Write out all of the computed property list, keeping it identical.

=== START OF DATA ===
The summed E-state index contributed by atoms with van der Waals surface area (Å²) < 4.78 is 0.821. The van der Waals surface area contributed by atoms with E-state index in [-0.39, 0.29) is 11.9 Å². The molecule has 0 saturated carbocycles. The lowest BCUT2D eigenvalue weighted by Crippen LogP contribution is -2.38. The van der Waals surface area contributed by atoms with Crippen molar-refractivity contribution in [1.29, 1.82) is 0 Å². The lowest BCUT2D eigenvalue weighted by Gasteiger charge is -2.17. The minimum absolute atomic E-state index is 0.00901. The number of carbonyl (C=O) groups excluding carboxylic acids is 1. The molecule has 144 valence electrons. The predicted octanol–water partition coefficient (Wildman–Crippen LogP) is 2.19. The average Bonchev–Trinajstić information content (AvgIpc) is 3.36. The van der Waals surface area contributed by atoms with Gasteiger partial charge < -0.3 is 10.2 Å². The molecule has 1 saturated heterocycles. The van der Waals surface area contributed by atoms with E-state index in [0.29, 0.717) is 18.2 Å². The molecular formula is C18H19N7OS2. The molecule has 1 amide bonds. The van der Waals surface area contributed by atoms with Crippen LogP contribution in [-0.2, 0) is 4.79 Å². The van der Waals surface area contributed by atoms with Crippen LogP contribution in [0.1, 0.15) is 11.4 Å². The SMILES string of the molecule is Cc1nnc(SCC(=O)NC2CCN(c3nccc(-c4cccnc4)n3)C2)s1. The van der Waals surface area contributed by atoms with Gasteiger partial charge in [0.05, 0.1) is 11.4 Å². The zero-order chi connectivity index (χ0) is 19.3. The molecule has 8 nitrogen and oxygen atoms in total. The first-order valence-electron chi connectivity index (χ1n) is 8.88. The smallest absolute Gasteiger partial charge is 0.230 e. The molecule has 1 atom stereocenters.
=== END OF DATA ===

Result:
The summed E-state index contributed by atoms with van der Waals surface area (Å²) < 4.78 is 0.821. The van der Waals surface area contributed by atoms with E-state index in [-0.39, 0.29) is 11.9 Å². The molecule has 0 saturated carbocycles. The lowest BCUT2D eigenvalue weighted by Crippen LogP contribution is -2.38. The van der Waals surface area contributed by atoms with Crippen molar-refractivity contribution in [1.29, 1.82) is 0 Å². The lowest BCUT2D eigenvalue weighted by Gasteiger charge is -2.17. The minimum absolute atomic E-state index is 0.00901. The number of carbonyl (C=O) groups excluding carboxylic acids is 1. The molecule has 144 valence electrons. The predicted octanol–water partition coefficient (Wildman–Crippen LogP) is 2.19. The average Bonchev–Trinajstić information content (AvgIpc) is 3.36. The van der Waals surface area contributed by atoms with Gasteiger partial charge < -0.3 is 10.2 Å². The molecule has 1 saturated heterocycles. The van der Waals surface area contributed by atoms with E-state index in [0.29, 0.717) is 18.2 Å². The molecular formula is C18H19N7OS2. The molecule has 1 amide bonds. The van der Waals surface area contributed by atoms with Crippen LogP contribution in [-0.2, 0) is 4.79 Å². The van der Waals surface area contributed by atoms with Crippen LogP contribution in [0.1, 0.15) is 11.4 Å². The SMILES string of the molecule is Cc1nnc(SCC(=O)NC2CCN(c3nccc(-c4cccnc4)n3)C2)s1. The van der Waals surface area contributed by atoms with Gasteiger partial charge in [0.05, 0.1) is 11.4 Å². The zero-order chi connectivity index (χ0) is 19.3. The molecule has 8 nitrogen and oxygen atoms in total. The first-order valence-electron chi connectivity index (χ1n) is 8.88. The smallest absolute Gasteiger partial charge is 0.230 e. The molecule has 1 atom stereocenters.